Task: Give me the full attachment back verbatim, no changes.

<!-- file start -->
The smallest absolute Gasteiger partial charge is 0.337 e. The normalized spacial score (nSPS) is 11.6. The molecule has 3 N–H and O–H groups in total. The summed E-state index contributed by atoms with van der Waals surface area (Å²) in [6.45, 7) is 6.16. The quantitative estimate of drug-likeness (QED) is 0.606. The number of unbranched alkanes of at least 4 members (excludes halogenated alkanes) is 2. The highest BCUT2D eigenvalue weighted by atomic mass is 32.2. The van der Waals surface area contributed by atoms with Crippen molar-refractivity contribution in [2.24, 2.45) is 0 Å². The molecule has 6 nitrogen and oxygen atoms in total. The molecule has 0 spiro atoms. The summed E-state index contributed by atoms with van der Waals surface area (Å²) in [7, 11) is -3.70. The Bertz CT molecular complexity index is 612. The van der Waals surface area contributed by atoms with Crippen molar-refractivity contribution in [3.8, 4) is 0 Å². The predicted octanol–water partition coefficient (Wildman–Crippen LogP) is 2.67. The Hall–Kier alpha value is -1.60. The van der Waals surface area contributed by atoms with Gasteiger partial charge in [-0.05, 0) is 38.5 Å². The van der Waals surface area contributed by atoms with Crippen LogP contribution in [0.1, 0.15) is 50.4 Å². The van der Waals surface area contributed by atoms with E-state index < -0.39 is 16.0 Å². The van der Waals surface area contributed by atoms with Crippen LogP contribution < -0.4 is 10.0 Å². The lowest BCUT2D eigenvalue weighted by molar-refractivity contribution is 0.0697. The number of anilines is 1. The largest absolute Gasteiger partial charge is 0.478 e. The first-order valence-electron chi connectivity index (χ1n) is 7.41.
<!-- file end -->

The smallest absolute Gasteiger partial charge is 0.337 e. The normalized spacial score (nSPS) is 11.6. The molecule has 3 N–H and O–H groups in total. The summed E-state index contributed by atoms with van der Waals surface area (Å²) in [6.45, 7) is 6.16. The quantitative estimate of drug-likeness (QED) is 0.606. The number of unbranched alkanes of at least 4 members (excludes halogenated alkanes) is 2. The highest BCUT2D eigenvalue weighted by atomic mass is 32.2. The van der Waals surface area contributed by atoms with Crippen molar-refractivity contribution in [2.24, 2.45) is 0 Å². The molecule has 6 nitrogen and oxygen atoms in total. The molecule has 0 spiro atoms. The summed E-state index contributed by atoms with van der Waals surface area (Å²) in [7, 11) is -3.70. The Bertz CT molecular complexity index is 612. The van der Waals surface area contributed by atoms with Crippen molar-refractivity contribution in [3.8, 4) is 0 Å². The predicted octanol–water partition coefficient (Wildman–Crippen LogP) is 2.67. The Hall–Kier alpha value is -1.60. The van der Waals surface area contributed by atoms with Gasteiger partial charge in [-0.05, 0) is 38.5 Å². The van der Waals surface area contributed by atoms with Crippen LogP contribution in [0.1, 0.15) is 50.4 Å². The van der Waals surface area contributed by atoms with E-state index < -0.39 is 16.0 Å². The van der Waals surface area contributed by atoms with Crippen LogP contribution < -0.4 is 10.0 Å². The lowest BCUT2D eigenvalue weighted by molar-refractivity contribution is 0.0697. The number of anilines is 1. The largest absolute Gasteiger partial charge is 0.478 e. The first-order valence-electron chi connectivity index (χ1n) is 7.41.